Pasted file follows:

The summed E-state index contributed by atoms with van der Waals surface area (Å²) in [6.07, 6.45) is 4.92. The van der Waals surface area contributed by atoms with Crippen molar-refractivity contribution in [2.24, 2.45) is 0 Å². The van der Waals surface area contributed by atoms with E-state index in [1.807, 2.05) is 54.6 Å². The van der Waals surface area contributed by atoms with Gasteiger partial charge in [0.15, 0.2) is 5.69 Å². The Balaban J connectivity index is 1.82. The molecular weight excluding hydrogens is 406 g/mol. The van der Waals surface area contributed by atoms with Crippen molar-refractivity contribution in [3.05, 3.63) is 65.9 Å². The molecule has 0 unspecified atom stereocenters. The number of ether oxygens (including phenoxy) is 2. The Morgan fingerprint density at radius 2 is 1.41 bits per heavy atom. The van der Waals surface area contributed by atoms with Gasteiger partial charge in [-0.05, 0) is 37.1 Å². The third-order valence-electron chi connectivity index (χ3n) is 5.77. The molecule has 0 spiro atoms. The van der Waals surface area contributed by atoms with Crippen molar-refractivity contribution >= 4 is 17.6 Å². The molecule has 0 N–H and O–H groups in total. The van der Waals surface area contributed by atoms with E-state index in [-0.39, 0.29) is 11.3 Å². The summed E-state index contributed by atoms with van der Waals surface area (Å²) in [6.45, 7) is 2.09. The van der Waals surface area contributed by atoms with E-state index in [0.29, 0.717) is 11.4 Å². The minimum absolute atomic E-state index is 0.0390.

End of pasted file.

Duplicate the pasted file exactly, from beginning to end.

The summed E-state index contributed by atoms with van der Waals surface area (Å²) in [6.07, 6.45) is 4.92. The van der Waals surface area contributed by atoms with Crippen molar-refractivity contribution in [2.24, 2.45) is 0 Å². The van der Waals surface area contributed by atoms with E-state index in [1.807, 2.05) is 54.6 Å². The van der Waals surface area contributed by atoms with Gasteiger partial charge in [0.15, 0.2) is 5.69 Å². The Balaban J connectivity index is 1.82. The molecular weight excluding hydrogens is 406 g/mol. The van der Waals surface area contributed by atoms with Crippen molar-refractivity contribution in [3.05, 3.63) is 65.9 Å². The molecule has 0 unspecified atom stereocenters. The number of ether oxygens (including phenoxy) is 2. The Morgan fingerprint density at radius 2 is 1.41 bits per heavy atom. The van der Waals surface area contributed by atoms with Gasteiger partial charge in [-0.05, 0) is 37.1 Å². The third-order valence-electron chi connectivity index (χ3n) is 5.77. The molecule has 0 spiro atoms. The van der Waals surface area contributed by atoms with Crippen molar-refractivity contribution >= 4 is 17.6 Å². The molecule has 0 N–H and O–H groups in total. The van der Waals surface area contributed by atoms with E-state index in [-0.39, 0.29) is 11.3 Å². The summed E-state index contributed by atoms with van der Waals surface area (Å²) in [6.45, 7) is 2.09. The van der Waals surface area contributed by atoms with E-state index in [0.29, 0.717) is 11.4 Å². The minimum absolute atomic E-state index is 0.0390.